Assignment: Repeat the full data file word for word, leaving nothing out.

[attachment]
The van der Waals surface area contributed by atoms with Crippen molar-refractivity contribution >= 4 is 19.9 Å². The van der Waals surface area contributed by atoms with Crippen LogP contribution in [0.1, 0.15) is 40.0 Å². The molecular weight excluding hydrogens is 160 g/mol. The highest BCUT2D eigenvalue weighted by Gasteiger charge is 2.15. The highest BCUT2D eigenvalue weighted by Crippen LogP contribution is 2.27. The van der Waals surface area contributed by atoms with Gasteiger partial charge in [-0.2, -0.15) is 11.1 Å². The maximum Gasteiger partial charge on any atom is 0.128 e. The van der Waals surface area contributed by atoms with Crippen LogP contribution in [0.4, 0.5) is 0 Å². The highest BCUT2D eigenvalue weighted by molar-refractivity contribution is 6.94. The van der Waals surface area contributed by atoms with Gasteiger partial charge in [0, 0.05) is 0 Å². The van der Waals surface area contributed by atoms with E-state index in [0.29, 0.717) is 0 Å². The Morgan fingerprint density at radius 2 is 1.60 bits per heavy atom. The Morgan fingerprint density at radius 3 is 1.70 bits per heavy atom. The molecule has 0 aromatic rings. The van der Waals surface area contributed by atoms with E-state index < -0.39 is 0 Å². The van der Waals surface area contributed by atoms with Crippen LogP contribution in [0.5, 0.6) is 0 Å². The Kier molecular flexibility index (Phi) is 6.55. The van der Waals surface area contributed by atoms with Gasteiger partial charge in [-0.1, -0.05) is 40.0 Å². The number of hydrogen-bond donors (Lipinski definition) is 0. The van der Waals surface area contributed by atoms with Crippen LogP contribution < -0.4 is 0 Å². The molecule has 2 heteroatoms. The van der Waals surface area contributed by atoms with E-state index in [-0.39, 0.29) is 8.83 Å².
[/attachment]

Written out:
The van der Waals surface area contributed by atoms with Crippen molar-refractivity contribution >= 4 is 19.9 Å². The van der Waals surface area contributed by atoms with Crippen LogP contribution in [0.1, 0.15) is 40.0 Å². The molecular weight excluding hydrogens is 160 g/mol. The highest BCUT2D eigenvalue weighted by Gasteiger charge is 2.15. The highest BCUT2D eigenvalue weighted by Crippen LogP contribution is 2.27. The van der Waals surface area contributed by atoms with Gasteiger partial charge in [-0.2, -0.15) is 11.1 Å². The maximum Gasteiger partial charge on any atom is 0.128 e. The van der Waals surface area contributed by atoms with Crippen LogP contribution in [0.4, 0.5) is 0 Å². The highest BCUT2D eigenvalue weighted by molar-refractivity contribution is 6.94. The van der Waals surface area contributed by atoms with Gasteiger partial charge in [0, 0.05) is 0 Å². The van der Waals surface area contributed by atoms with E-state index in [0.29, 0.717) is 0 Å². The Morgan fingerprint density at radius 2 is 1.60 bits per heavy atom. The Morgan fingerprint density at radius 3 is 1.70 bits per heavy atom. The molecule has 0 aromatic rings. The van der Waals surface area contributed by atoms with E-state index < -0.39 is 0 Å². The van der Waals surface area contributed by atoms with Crippen LogP contribution in [0.5, 0.6) is 0 Å². The Kier molecular flexibility index (Phi) is 6.55. The van der Waals surface area contributed by atoms with Gasteiger partial charge in [-0.1, -0.05) is 40.0 Å². The number of hydrogen-bond donors (Lipinski definition) is 0. The van der Waals surface area contributed by atoms with Crippen LogP contribution < -0.4 is 0 Å². The molecule has 2 heteroatoms. The van der Waals surface area contributed by atoms with E-state index in [-0.39, 0.29) is 8.83 Å².